There are so many things I found edifying from this book. Leadbeater’s remarks on angels and nature-spirits deserve ample commentary, and I haven’t even scratched the surface of what could be said only of the Eucharist. One thing, though, deserves specific consideration: the objective necessity of beauty. I am struck by the degree to which beauty is seen as imperative; and this is nowhere more clearly seen than in Leadbeater’s extensive discussion of thought-forms — necessary in the scheme of the Creator for the proper functioning and flow of divine energy. Thought-forms best suited to the purpose for which Christ instituted the sacraments have an objective look, and that look is… beautiful. Gothic spires and soaring elegance contrasted against the ugly Le Corbusier edifices which are the objective result of deficiencies.
I believe this stakes out a uniquely Liberal Catholic position on beauty. Although many branches of Christ’s Etz Chaim make some acknowledgement of the ontological reality of beauty we alone claim that beauty is necessary to the economy of Salvation. To us, high-churchmanship is not an aesthetic preference to be bulldozed by aesthetic architectural fashions — without beauty the divine energies of Christ struggle to be brought down and dispensed throughout the world. Leadbeater tells us that the objective astral shape of dismal, ineffective worship bears a striking resemblance to Brutalism or Minimalism. Surely those are not suitable garments for Houses of the Lord, nor their furnishings, nor for vestments and vessels of the Work of God; and surely we can do better by imitating the graceful beauty of those edifices which channel best the energeia of Life Himself.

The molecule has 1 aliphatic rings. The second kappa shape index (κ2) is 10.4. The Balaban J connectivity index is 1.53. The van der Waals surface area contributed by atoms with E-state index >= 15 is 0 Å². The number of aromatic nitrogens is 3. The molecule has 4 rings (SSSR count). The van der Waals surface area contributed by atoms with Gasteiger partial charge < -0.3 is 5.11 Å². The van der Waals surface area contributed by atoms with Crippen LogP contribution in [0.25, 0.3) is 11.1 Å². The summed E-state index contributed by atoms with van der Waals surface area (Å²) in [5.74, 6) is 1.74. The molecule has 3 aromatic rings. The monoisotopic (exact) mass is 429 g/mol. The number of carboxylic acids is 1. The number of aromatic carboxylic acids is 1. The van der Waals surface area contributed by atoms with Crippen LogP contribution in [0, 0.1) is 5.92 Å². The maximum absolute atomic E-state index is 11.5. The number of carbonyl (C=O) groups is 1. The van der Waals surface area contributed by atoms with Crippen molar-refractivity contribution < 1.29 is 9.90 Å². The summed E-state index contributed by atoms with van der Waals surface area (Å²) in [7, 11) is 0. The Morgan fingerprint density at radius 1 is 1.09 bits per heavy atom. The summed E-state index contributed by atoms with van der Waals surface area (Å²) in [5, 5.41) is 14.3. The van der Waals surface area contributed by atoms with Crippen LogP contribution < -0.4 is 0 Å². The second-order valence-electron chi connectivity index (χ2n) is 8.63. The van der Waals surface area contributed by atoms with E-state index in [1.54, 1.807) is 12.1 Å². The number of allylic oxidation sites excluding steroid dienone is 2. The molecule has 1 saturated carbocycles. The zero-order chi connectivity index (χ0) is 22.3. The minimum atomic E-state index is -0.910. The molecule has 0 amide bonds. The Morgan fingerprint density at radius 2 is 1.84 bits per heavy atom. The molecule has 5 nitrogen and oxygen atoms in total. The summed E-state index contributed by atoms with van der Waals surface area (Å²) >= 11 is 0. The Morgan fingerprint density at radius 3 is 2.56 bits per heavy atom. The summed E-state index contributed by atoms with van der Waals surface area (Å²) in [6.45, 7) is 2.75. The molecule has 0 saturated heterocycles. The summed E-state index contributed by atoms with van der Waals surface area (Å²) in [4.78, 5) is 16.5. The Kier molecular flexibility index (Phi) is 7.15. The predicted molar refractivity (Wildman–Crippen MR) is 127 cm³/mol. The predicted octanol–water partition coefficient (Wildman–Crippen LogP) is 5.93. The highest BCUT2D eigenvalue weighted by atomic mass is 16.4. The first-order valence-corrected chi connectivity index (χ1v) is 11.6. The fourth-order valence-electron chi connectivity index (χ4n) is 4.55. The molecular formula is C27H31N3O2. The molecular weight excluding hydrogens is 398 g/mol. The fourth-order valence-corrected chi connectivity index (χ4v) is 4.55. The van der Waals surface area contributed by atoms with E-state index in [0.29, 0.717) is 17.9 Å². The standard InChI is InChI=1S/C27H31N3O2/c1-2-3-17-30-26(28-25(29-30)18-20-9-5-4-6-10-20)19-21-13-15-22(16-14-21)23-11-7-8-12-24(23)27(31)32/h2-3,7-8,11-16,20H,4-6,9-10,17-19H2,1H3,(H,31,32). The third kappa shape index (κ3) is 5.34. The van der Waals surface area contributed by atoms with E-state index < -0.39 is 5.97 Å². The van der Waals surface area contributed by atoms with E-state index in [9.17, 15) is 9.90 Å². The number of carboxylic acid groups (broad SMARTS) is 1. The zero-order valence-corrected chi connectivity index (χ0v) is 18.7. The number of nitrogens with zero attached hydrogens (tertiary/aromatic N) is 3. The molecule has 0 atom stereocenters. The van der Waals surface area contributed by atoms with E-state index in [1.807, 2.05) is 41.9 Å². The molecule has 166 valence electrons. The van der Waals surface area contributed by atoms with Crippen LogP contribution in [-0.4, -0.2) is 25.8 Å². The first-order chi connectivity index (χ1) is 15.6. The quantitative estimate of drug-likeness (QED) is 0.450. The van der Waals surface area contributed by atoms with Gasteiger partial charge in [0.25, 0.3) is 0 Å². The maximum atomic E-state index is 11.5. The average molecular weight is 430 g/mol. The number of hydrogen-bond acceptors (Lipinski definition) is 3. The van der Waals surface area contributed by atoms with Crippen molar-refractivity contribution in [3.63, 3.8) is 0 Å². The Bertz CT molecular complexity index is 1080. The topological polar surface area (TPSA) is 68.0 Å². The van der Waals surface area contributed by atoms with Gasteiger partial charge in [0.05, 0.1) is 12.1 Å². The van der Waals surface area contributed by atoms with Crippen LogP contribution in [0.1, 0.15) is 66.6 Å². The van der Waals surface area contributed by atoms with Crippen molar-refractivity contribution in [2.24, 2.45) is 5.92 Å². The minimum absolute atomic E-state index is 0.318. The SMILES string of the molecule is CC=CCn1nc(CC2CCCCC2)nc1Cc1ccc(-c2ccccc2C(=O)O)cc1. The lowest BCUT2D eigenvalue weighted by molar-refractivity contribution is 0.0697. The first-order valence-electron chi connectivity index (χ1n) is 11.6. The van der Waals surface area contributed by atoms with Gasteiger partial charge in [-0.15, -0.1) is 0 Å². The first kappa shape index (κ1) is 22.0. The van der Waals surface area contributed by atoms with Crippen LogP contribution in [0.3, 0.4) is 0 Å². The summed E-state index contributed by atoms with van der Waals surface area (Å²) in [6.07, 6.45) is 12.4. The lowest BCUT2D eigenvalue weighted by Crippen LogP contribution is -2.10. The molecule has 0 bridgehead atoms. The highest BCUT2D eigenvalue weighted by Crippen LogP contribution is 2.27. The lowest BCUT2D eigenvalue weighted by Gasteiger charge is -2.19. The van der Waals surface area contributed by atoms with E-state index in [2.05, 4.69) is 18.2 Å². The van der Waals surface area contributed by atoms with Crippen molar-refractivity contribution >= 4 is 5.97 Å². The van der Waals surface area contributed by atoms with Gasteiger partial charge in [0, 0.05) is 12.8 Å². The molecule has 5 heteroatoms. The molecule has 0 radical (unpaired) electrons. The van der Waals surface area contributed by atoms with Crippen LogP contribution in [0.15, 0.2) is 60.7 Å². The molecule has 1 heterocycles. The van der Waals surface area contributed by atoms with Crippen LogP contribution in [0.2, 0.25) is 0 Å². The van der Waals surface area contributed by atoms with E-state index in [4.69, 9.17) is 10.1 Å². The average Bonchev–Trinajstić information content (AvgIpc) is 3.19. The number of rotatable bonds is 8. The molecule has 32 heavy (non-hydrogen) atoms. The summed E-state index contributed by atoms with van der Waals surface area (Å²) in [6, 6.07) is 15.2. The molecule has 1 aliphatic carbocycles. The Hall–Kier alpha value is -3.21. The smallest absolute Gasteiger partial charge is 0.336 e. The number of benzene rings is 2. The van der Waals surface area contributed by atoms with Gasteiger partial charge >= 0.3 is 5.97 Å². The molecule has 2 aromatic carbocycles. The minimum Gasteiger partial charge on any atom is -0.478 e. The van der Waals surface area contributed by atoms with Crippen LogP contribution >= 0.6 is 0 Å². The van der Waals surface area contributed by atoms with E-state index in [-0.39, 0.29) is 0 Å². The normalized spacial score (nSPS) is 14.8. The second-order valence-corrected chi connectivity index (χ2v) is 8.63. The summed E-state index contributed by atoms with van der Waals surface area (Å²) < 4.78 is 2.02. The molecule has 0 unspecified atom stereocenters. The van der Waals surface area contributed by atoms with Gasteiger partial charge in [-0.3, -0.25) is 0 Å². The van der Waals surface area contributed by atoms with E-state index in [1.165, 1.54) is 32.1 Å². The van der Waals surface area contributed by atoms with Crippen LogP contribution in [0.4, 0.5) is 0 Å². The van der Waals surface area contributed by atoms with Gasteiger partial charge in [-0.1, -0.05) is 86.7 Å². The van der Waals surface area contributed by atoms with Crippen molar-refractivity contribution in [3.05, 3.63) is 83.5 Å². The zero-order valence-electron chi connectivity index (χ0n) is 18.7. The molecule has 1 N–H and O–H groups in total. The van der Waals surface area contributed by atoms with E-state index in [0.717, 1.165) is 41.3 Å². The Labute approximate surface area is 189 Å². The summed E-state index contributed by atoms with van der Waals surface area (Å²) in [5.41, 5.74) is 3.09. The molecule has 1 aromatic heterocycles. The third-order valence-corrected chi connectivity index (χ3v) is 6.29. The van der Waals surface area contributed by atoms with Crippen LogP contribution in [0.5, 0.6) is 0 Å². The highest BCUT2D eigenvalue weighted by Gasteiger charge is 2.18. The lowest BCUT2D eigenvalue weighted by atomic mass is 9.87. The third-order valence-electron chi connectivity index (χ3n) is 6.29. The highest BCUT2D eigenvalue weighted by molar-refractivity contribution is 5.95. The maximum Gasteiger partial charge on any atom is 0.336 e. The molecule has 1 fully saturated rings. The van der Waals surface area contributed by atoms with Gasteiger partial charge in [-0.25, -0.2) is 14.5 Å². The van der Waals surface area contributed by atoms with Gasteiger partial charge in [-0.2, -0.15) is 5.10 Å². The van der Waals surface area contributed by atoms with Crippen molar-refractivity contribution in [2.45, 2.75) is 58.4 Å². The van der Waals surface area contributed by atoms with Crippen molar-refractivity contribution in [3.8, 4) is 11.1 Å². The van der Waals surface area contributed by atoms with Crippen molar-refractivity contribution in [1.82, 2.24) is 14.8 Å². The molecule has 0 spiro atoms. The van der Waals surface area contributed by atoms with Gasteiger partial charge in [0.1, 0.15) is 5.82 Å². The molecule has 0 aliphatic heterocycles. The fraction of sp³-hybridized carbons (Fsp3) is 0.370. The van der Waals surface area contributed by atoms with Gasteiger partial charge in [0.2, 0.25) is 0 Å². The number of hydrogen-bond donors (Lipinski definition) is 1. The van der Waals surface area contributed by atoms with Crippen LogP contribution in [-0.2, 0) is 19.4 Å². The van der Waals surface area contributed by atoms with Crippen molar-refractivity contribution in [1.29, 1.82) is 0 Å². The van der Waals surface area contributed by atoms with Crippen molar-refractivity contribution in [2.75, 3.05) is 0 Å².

In The Science of the Sacraments I found the definitive proof that this branch of Faith, this holy understanding we call Liberal Catholicism, is a thing of joy and majesty given up to the Lord. I feel incredibly blessed to have ended up here, approaching ordination in this lineage of the Risen Master, as opposed to the many places I could have ended up at this point in my journey — that I have found rest with this Christ.